Franck: Well, you said it right there is protect your hearing, right? Because you can't get it back, do everything you can to keep it, whether you're a child or an adult. If you ever hear that sound in your ears after whatever you did, did you did too much and never do that again. So I think it's really important for each of us to realize that we have a big role in causing our hearing loss. Not always, but sometimes. So the first one is really pay attention to what your ears are telling you. And if you happen to have technology that can help you figure out when things are too loud, use it. One other thing I'd like to talk about in terms of things I do in my spare time is I'm on the board of the Hearing Loss Association of America. The Hearing Loss Association of America is strongly advocating for changes to the Medicare law. Helping legislators understand that treating hearing is treating more than just understanding. And it's a great way to change the system to change the laws. Another thing we can do for the fact that hearing aids aren't corrective, as you said, is have people with hearing loss talk to people who've been successful managing their hearing loss. Those are the best people to give the perspective of saying, oh yeah, these hearing aids, don't correct my hearing, but they help me hear a lot. So that empowerment that comes from people who've talked to people who've had similar challenges, there's nothing like it. There's an exciting thing coming. Which are these self fit hearing devices. If you don't have a lot of hearing loss, there's all kinds of great technologies to help you hear better. And these self hearing devices, there's more that are on the way.

Host: I agree that so much of the problem is just awareness of hearing loss and what causes hearing loss. Because there are many things that can cause hearing injury. One of the most prevalent causes being something that is completely preventable for the majority of us. And that is noise exposure or music exposure. It's funny that you bring it up because I had a patient this past week who came in for a hearing screening, he had normal hearing, but he was describing that he listens to his music on a regular basis and afterwards his ears are fuzzy and he has ringing in his ears. And I was actually like struggling to get him to understand the severity of that. And it is a cumulative effort. Every time you have tinnitus in your ears or a fuzzy feeling after a significant sound exposure, that is an indicator that you have caused some damage to your hearing system. But you mentioned this concept of new hearing devices and they're self fitting. Can you describe what self fitting is for someone who might not know?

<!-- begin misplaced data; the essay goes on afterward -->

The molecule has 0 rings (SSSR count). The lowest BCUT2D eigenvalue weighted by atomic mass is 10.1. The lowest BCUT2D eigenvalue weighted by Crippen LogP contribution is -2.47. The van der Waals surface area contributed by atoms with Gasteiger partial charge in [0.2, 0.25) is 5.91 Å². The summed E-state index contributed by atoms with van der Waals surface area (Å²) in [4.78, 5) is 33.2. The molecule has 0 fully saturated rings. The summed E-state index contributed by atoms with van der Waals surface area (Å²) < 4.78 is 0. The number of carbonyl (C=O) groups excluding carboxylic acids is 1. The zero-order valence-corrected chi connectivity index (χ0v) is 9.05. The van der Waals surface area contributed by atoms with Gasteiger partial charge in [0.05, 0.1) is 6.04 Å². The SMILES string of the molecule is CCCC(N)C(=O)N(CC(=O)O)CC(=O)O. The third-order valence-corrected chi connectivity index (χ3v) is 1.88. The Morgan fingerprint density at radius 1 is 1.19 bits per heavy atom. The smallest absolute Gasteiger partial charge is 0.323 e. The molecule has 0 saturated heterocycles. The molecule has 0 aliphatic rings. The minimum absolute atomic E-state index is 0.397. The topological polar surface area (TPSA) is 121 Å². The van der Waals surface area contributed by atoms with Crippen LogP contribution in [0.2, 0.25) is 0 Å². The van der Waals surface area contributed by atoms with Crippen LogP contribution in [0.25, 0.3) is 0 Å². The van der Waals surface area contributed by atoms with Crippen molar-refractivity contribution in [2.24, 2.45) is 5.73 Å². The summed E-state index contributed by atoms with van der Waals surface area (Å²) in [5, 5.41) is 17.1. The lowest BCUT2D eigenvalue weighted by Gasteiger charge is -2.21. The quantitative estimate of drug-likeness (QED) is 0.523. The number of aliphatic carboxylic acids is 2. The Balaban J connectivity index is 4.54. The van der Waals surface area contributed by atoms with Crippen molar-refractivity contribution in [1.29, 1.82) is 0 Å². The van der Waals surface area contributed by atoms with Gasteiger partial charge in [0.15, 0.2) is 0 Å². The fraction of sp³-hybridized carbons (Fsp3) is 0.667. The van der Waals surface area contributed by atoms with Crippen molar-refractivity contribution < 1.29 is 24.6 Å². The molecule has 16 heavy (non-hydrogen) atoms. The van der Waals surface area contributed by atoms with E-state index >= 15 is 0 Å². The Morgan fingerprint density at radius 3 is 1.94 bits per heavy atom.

Franck: Sure. Self fitting, I think refers to actually the opposite. Most hearing devices are clinically fit. We go see an audiologist who does a bunch of measurements of your hearing and of your ear canal and of different things and comes up with an optimal fit for that person. And now that technology results in connected hearing devices and smartphone interfaces, we're beginning to move some of those techniques onto the smartphone itself and put it in interfaces that are simple enough for someone to use it without training the opportunity to take some of what a professional would do typically and put it into an app, really opens the door for some of these self fit devices. I want to go back to one point you mentioned around hearing protection, I've become such a headphone snob. I can only use noise canceling headphones. I take the train to work and if I'm on that train without it, I'm so bothered by the sounds around me because when I wear those noise canceling headphones, I can listen to my content quieter. So not only is the noise quieter, but the podcast, what I typically listen to, they're quieter too.